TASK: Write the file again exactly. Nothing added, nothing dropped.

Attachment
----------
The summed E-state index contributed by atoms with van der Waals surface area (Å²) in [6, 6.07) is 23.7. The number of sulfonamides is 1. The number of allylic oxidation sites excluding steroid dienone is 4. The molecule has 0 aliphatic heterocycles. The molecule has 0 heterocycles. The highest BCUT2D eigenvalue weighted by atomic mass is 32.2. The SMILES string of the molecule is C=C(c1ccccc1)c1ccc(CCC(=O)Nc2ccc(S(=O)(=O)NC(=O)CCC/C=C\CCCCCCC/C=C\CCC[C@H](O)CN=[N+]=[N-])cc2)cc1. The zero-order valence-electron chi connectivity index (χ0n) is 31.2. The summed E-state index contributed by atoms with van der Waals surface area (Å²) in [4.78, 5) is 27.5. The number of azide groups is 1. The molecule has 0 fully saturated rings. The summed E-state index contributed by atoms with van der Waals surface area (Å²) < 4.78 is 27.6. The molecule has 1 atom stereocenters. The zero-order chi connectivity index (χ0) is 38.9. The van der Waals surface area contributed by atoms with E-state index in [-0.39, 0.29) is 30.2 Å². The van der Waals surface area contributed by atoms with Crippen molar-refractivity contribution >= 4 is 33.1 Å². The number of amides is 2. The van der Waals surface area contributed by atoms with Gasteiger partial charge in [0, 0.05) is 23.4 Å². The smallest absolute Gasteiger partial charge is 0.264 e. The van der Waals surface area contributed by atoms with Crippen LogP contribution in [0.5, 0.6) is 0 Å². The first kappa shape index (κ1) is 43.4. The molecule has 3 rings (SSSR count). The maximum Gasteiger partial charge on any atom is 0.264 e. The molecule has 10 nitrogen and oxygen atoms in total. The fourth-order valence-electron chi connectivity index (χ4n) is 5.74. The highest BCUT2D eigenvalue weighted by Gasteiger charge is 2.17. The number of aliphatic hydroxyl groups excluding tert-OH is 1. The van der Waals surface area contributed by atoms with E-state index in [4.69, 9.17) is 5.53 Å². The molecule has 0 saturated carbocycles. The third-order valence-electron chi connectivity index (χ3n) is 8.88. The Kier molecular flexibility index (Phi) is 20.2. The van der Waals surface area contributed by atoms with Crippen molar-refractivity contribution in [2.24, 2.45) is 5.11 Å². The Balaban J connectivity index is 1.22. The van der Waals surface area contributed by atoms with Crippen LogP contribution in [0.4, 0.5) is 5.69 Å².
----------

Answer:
The summed E-state index contributed by atoms with van der Waals surface area (Å²) in [6, 6.07) is 23.7. The number of sulfonamides is 1. The number of allylic oxidation sites excluding steroid dienone is 4. The molecule has 0 aliphatic heterocycles. The molecule has 0 heterocycles. The highest BCUT2D eigenvalue weighted by atomic mass is 32.2. The SMILES string of the molecule is C=C(c1ccccc1)c1ccc(CCC(=O)Nc2ccc(S(=O)(=O)NC(=O)CCC/C=C\CCCCCCC/C=C\CCC[C@H](O)CN=[N+]=[N-])cc2)cc1. The zero-order valence-electron chi connectivity index (χ0n) is 31.2. The summed E-state index contributed by atoms with van der Waals surface area (Å²) in [4.78, 5) is 27.5. The number of azide groups is 1. The molecule has 0 fully saturated rings. The summed E-state index contributed by atoms with van der Waals surface area (Å²) < 4.78 is 27.6. The molecule has 1 atom stereocenters. The zero-order chi connectivity index (χ0) is 38.9. The van der Waals surface area contributed by atoms with E-state index in [-0.39, 0.29) is 30.2 Å². The van der Waals surface area contributed by atoms with Crippen molar-refractivity contribution >= 4 is 33.1 Å². The number of amides is 2. The van der Waals surface area contributed by atoms with Gasteiger partial charge in [0, 0.05) is 23.4 Å². The smallest absolute Gasteiger partial charge is 0.264 e. The van der Waals surface area contributed by atoms with Crippen LogP contribution in [0.5, 0.6) is 0 Å². The first kappa shape index (κ1) is 43.4. The molecule has 3 rings (SSSR count). The maximum Gasteiger partial charge on any atom is 0.264 e. The molecule has 10 nitrogen and oxygen atoms in total. The fourth-order valence-electron chi connectivity index (χ4n) is 5.74. The highest BCUT2D eigenvalue weighted by Gasteiger charge is 2.17. The number of aliphatic hydroxyl groups excluding tert-OH is 1. The van der Waals surface area contributed by atoms with E-state index in [4.69, 9.17) is 5.53 Å². The molecule has 0 saturated carbocycles. The third-order valence-electron chi connectivity index (χ3n) is 8.88. The Kier molecular flexibility index (Phi) is 20.2. The van der Waals surface area contributed by atoms with Crippen molar-refractivity contribution in [2.24, 2.45) is 5.11 Å². The Balaban J connectivity index is 1.22. The van der Waals surface area contributed by atoms with Crippen LogP contribution in [0.4, 0.5) is 5.69 Å².